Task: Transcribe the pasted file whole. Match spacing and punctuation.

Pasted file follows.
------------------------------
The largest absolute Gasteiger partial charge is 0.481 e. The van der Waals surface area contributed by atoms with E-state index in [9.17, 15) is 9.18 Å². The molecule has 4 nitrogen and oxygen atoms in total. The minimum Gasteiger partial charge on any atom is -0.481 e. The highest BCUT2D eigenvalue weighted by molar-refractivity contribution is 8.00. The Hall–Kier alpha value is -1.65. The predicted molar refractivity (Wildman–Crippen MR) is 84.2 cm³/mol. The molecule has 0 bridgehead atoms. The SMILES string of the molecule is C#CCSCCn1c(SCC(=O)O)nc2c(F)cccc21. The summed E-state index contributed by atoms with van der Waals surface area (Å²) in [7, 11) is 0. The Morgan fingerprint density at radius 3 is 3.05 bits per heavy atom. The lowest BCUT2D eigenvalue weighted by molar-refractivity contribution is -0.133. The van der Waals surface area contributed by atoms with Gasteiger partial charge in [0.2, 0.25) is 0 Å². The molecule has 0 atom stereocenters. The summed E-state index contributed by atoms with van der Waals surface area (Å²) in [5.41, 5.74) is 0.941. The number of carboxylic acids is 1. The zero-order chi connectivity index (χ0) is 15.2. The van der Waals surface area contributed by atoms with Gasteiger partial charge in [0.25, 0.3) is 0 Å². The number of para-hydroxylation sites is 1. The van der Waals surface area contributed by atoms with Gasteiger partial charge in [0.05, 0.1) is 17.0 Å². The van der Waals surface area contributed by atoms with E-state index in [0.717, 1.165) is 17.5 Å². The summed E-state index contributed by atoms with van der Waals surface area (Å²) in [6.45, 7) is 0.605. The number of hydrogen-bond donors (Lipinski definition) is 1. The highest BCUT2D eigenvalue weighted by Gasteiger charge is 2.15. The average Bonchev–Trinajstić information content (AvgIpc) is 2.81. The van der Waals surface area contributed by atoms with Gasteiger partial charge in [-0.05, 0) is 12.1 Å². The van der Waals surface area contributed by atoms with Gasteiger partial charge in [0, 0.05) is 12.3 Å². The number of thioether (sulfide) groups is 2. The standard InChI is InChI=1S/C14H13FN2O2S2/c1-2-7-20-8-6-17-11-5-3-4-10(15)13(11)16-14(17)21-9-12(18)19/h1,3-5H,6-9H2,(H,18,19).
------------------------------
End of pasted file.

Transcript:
The largest absolute Gasteiger partial charge is 0.481 e. The van der Waals surface area contributed by atoms with E-state index in [9.17, 15) is 9.18 Å². The molecule has 4 nitrogen and oxygen atoms in total. The minimum Gasteiger partial charge on any atom is -0.481 e. The highest BCUT2D eigenvalue weighted by molar-refractivity contribution is 8.00. The Hall–Kier alpha value is -1.65. The predicted molar refractivity (Wildman–Crippen MR) is 84.2 cm³/mol. The molecule has 0 bridgehead atoms. The SMILES string of the molecule is C#CCSCCn1c(SCC(=O)O)nc2c(F)cccc21. The summed E-state index contributed by atoms with van der Waals surface area (Å²) in [7, 11) is 0. The Morgan fingerprint density at radius 3 is 3.05 bits per heavy atom. The lowest BCUT2D eigenvalue weighted by molar-refractivity contribution is -0.133. The van der Waals surface area contributed by atoms with Gasteiger partial charge in [0.2, 0.25) is 0 Å². The molecule has 0 atom stereocenters. The summed E-state index contributed by atoms with van der Waals surface area (Å²) in [5.41, 5.74) is 0.941. The number of carboxylic acids is 1. The zero-order chi connectivity index (χ0) is 15.2. The van der Waals surface area contributed by atoms with Gasteiger partial charge in [0.25, 0.3) is 0 Å². The number of para-hydroxylation sites is 1. The van der Waals surface area contributed by atoms with Gasteiger partial charge in [0.05, 0.1) is 17.0 Å². The van der Waals surface area contributed by atoms with E-state index in [0.717, 1.165) is 17.5 Å². The summed E-state index contributed by atoms with van der Waals surface area (Å²) in [6.45, 7) is 0.605. The number of hydrogen-bond donors (Lipinski definition) is 1. The highest BCUT2D eigenvalue weighted by Gasteiger charge is 2.15. The average Bonchev–Trinajstić information content (AvgIpc) is 2.81. The van der Waals surface area contributed by atoms with Gasteiger partial charge in [-0.05, 0) is 12.1 Å². The van der Waals surface area contributed by atoms with Gasteiger partial charge in [0, 0.05) is 12.3 Å². The number of thioether (sulfide) groups is 2. The standard InChI is InChI=1S/C14H13FN2O2S2/c1-2-7-20-8-6-17-11-5-3-4-10(15)13(11)16-14(17)21-9-12(18)19/h1,3-5H,6-9H2,(H,18,19).